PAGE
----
Life Lessons: Ryan Nadel, 20 Year Media

A merger brings an unexpected pause to innovation


Ryan Nadel, executive vice-president, 20 Year Media

Ryan Nadel is the co-founder of 20 Year Media, a Vancouver-based company that gathers and analyzes data on consumer demand for movies and other digital content. 


In 2015 Nadel’s company acquired a New York film distribution business called Emerging Pictures. It was an unusual step: Emerging Pictures was a seven-employee company with around $1 million in revenue, while 20 Year Media had about the same number of employees but was still an early-stage startup with no revenue.


“The idea was we could apply our demand analysis system to their network of theatres and help those theatres do a better job picking movies to show, market those theatres to our user base and create that integrated solution,” Nadel said.


The merger hasn’t been without its challenges. For a time, operating Emerging Pictures’ existing business meant putting aside development of the new products 20 Year Media had been working on.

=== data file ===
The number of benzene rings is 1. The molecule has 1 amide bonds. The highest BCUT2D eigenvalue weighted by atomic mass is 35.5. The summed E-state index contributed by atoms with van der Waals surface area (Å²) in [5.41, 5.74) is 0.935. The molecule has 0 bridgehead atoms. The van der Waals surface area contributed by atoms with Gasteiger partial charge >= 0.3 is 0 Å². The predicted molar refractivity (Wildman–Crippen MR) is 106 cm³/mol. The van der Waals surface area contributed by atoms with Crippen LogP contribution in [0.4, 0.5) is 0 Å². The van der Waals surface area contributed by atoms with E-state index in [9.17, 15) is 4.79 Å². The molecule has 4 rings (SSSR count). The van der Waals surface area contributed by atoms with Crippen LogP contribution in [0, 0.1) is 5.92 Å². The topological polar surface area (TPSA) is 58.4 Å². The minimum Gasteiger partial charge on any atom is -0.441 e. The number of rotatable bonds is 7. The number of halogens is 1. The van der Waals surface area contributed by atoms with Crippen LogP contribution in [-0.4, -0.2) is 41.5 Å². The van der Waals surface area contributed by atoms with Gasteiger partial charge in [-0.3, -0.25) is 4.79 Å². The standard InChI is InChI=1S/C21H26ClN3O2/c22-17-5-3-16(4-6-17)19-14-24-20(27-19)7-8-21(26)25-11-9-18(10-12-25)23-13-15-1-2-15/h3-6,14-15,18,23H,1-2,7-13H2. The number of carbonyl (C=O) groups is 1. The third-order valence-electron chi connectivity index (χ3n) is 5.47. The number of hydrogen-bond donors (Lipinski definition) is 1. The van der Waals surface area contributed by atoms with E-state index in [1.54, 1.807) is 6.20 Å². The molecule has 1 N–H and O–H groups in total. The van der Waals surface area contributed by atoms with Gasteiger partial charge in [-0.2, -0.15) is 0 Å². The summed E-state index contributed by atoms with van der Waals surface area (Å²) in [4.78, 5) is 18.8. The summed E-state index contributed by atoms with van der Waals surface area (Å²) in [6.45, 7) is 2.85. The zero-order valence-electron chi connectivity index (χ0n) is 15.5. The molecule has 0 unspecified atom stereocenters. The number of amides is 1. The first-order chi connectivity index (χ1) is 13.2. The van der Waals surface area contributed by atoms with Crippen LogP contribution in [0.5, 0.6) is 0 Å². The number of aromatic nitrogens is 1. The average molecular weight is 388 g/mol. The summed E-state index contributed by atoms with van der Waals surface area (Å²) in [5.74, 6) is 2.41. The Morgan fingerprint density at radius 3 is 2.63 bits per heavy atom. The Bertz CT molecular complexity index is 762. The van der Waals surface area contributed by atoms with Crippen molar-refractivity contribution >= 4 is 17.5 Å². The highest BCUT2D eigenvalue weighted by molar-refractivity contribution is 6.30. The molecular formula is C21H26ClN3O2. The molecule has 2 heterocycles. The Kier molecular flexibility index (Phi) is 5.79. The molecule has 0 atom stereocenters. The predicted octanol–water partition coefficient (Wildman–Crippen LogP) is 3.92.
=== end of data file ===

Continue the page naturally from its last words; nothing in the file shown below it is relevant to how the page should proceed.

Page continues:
“One thing that I wasn’t expecting was how taking on an operating existing business, how that diverts you from building new things,” Nadel said. “All of a sudden we were running this company that had established customers and established ways of doing things, and we needed to keep it going.”


Nadel solved the problem by arranging staff into two teams. The operations group concerns itself solely with running the film distribution business. The labs team focuses on creating consumer-oriented products such as a system that helps movie watchers keep a list of films they want to see, and analytics products for movie theatres.


“That’s proven to be a really effective way to manage an operating business but bring a new way of thinking,” he said.

On bi-coastal communication | “It’s very fluid and natural, it’s [communicating] on the phone, on email, on Slack constantly. At the nuts-and-bolts level of the organization, it’s been a lot of – at the beginning – saying, ‘When in doubt, pick up the phone. Don’t wait for someone to respond to an email.’ I’ve been really encouraging my team to be active in how they communicate. … I think the tendency at first was to send an email and wait for a reply, where if that person was in the same office as you, you would just tap them on the shoulder and get the answer to your question.”

Has a work or life challenge taught you a key career lesson? Contact Jen St. Denis at jstdenis@biv.com